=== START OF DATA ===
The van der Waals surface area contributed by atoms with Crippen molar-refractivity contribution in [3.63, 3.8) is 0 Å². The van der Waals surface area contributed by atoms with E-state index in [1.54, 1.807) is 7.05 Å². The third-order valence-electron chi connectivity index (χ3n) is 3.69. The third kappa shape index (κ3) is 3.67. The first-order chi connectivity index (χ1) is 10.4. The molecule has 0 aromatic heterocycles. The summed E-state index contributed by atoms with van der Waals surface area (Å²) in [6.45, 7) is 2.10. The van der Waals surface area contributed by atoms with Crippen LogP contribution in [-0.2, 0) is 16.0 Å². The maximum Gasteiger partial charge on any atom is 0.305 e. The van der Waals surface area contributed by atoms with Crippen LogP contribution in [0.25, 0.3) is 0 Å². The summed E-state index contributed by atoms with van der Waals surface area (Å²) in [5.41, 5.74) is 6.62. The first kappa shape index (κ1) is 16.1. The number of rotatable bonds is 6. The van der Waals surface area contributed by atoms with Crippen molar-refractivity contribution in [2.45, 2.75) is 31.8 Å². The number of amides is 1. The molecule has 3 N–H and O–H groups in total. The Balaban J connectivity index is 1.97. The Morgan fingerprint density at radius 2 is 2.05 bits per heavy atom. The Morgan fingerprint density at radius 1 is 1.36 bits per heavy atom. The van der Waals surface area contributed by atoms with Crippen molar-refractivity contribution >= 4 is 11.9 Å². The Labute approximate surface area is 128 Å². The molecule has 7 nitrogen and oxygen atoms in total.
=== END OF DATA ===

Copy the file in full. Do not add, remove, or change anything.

The van der Waals surface area contributed by atoms with Crippen molar-refractivity contribution in [3.63, 3.8) is 0 Å². The van der Waals surface area contributed by atoms with E-state index in [1.54, 1.807) is 7.05 Å². The third-order valence-electron chi connectivity index (χ3n) is 3.69. The third kappa shape index (κ3) is 3.67. The first-order chi connectivity index (χ1) is 10.4. The molecule has 0 aromatic heterocycles. The summed E-state index contributed by atoms with van der Waals surface area (Å²) in [6.45, 7) is 2.10. The van der Waals surface area contributed by atoms with Crippen LogP contribution in [-0.2, 0) is 16.0 Å². The maximum Gasteiger partial charge on any atom is 0.305 e. The van der Waals surface area contributed by atoms with Crippen LogP contribution in [0.25, 0.3) is 0 Å². The summed E-state index contributed by atoms with van der Waals surface area (Å²) in [5.41, 5.74) is 6.62. The first kappa shape index (κ1) is 16.1. The number of rotatable bonds is 6. The van der Waals surface area contributed by atoms with Crippen molar-refractivity contribution in [2.45, 2.75) is 31.8 Å². The number of amides is 1. The molecule has 3 N–H and O–H groups in total. The Balaban J connectivity index is 1.97. The Morgan fingerprint density at radius 2 is 2.05 bits per heavy atom. The Morgan fingerprint density at radius 1 is 1.36 bits per heavy atom. The van der Waals surface area contributed by atoms with Crippen molar-refractivity contribution >= 4 is 11.9 Å². The Labute approximate surface area is 128 Å². The molecule has 7 nitrogen and oxygen atoms in total.